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Working Methods for EASA Inspections

Working Methods for EASA Inspections

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Working Methods for EASA Inspections

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  1. TABLE OF CONTENTS Working Methods for EASA Inspections Transferring the management of the SAFA programme from JAA to EASA Community Wide List of Unsafe Airlines From JAR-OPS to EU-OPS Extension of EASA Powers

  2. TABLE OF CONTENTS (cont.) EU External Aviation Policy

  3. Working Methods for EASA Inspections (1) Standardisation inspections Article 45 of Regulation N° 1592/2002: “the application of and its implementing rules – Regulations N° 1702/2003 & 2042/2003” Initial and continued airworthiness of aeronautical products, parts and appliances and personnel and organisations involved in their design, manufacture and maintenance.

  4. Working Methods for EASA Inspections (2) Who does what? EASA assists the European Commission to exercise its enforcement powers i.e. to ensure that Community law is correctly applied by: Carrying out standardisation inspections of national aviation authorities and, for the purpose of assessing their performance, inspections of certificate holders under the regulatory oversight of the inspected national aviation authority.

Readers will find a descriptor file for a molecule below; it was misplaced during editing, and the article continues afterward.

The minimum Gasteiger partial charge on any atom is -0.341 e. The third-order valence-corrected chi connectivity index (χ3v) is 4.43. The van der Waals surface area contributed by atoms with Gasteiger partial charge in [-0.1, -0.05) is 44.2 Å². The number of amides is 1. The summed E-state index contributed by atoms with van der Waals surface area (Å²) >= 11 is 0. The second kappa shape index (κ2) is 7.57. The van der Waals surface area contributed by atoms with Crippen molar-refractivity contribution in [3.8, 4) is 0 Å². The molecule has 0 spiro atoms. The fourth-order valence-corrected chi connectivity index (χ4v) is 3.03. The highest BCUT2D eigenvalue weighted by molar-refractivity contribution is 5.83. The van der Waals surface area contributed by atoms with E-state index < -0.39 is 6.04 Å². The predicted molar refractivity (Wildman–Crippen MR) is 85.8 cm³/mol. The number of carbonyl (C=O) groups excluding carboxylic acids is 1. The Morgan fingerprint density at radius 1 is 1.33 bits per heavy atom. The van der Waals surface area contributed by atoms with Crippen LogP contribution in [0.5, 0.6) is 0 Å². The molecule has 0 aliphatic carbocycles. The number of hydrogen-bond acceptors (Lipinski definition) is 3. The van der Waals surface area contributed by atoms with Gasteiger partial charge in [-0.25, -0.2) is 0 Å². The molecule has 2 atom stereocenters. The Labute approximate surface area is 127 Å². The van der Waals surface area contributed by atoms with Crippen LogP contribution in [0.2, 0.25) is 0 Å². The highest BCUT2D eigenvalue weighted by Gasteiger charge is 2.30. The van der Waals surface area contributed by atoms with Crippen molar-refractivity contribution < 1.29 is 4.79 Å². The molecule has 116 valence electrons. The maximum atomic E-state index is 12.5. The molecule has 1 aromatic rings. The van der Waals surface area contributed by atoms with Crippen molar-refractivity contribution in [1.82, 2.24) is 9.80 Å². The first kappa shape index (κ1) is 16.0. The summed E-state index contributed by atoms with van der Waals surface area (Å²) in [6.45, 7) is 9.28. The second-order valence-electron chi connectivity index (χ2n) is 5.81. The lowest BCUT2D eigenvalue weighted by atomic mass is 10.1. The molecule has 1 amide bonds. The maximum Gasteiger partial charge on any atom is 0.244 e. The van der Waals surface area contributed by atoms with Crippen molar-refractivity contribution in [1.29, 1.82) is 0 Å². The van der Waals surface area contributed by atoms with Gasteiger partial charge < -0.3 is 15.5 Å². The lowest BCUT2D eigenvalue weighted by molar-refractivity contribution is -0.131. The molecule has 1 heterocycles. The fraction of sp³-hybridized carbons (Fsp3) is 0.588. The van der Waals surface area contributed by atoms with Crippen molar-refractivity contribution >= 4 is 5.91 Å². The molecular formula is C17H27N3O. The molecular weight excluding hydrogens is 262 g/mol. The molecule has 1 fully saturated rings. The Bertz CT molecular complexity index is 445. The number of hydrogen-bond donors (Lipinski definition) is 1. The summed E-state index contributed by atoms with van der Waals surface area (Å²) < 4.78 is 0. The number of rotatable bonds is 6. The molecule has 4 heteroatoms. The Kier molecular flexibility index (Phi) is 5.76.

5. Working Methods for EASA Inspections (3) Qualification requirements EASA establishes the qualification requirements for all inspectors; EASA is responsible for training its own staff – future inspectors (team leaders and members); EASA trains staff seconded by national aviation authorities – future inspectors (team members).

  6. Working Methods for EASA Inspections (4) Types of inspections Standardisation inspections on initial and continued airworthiness according to an annual programme; Follow-up inspections in the relevant area to verify implementation of remedial action plans; Ad hoc inspections at the request of the Commission.

  7. Working Methods for EASA Inspections (5) Inspections’ procedure A preparatory phase lasting a minimum of 10 weeks prior to the inspection; A visiting phase; A reporting phase lasting a maximum of 12 weeks following the inspection; A follow-up phase lasting a maximum of 16 weeks following the reporting phase; A closure phase to take place at the end of the follow-up phase.

  8. Transferring the management of the SAFA programme from JAA to EASA (1) Managing the SAFA Database (1) Adoption of Commission Regulation (EC) No 768/2006 of 19 May 2006 implementing Directive 2004/36/EC as regards the collection & exchange of information on the safety of aircraft using Community airports and the management of the information system (OJ L 134, 20.5.2006, p. 16–18)